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Georges Roux, in his book Ancient Iraq (Third edition, p. 68), says that

The city of Uruk was born of the coalescence of two towns 800 metres apart: Kullaba, devoted to the sky-god An (or Anu), the supreme god of the Mesopotamians, and E-Anna ('House of Heaven'), the main abode of the love goddess Inanna (called Ishtar by the Semites).

Is this the first historical example of conurbation? (For those of you who don't know, conurbation is the process of physical coalescence of cities)

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    I think it must be. Uruk is certainly one of the earliest cites and, as far as I'm aware, the only one that developed from the conurbation of two earlier settlements. – sempaiscuba Jul 31 '17 at 21:25
  • I suspect that two villages had managed to merge long before the written record. – Aaron Brick Jul 31 '17 at 21:28
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    @AaronBrick Technically I think the merge has to involve large towns or cities before it's considered to be conurbation. Although I suppose what would be considered "large" in a particular context might vary. – sempaiscuba Jul 31 '17 at 21:35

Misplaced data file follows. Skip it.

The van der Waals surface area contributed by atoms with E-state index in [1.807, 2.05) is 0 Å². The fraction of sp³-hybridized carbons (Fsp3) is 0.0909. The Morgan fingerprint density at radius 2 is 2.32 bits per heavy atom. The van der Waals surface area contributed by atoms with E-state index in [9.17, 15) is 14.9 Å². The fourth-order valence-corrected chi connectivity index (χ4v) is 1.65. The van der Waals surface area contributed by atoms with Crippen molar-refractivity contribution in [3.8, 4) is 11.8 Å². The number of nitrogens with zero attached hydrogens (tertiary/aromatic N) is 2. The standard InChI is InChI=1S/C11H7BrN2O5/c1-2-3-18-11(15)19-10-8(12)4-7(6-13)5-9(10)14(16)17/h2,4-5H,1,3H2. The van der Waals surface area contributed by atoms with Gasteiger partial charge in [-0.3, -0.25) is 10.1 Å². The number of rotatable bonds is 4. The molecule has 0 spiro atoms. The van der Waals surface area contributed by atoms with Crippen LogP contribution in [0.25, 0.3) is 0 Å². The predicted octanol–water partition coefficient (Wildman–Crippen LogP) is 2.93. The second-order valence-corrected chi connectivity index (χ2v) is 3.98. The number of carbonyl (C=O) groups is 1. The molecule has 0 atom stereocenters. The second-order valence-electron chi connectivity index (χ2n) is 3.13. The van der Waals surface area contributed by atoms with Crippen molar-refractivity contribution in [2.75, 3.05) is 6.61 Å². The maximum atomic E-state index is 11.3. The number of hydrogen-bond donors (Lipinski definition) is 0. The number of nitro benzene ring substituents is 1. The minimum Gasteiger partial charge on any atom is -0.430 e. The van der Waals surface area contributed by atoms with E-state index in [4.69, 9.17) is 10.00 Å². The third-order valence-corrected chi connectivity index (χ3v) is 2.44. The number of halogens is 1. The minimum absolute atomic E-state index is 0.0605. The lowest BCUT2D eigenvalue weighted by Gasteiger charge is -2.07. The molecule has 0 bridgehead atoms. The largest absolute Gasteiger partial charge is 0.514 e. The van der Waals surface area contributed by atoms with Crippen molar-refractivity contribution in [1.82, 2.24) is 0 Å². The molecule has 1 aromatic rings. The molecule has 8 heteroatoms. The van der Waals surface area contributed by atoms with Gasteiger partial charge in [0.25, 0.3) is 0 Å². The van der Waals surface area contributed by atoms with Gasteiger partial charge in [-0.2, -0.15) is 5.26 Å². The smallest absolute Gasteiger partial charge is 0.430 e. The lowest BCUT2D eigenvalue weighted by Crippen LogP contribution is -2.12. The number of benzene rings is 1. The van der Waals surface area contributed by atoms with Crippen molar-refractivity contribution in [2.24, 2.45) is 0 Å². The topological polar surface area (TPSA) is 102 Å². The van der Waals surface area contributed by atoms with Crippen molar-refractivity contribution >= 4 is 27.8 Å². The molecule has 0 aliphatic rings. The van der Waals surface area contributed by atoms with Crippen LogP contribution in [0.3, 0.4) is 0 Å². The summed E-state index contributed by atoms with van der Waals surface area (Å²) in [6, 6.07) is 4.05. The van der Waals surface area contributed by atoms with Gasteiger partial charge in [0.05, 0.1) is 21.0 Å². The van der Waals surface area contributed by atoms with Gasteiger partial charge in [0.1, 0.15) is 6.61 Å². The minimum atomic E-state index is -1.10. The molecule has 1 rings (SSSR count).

• It would be really tough to beat that. The only older city I'm even aware of is Jericho. – T.E.D. Jul 31 '17 at 22:52
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I think you are right. It probably is the first historical example of conurbation, subject to an important caveat:

The merge has to involve large towns or cities before it's considered to be conurbation.

There were almost certainly earlier merges of smaller settlements - villages or hamlets combining to form small towns etc., but for the purpose of the definition, these don't count as conurbation.

Uruk is certainly one of the earliest cities. As you say, Georges Roux observed that it was formed by the coalescence of the towns of Kullaba and Eanna. I don't think any of the other early cities developed from the conurbation of two earlier large settlements. So yes, based on that, Uruk is the first historical example of conurbation.

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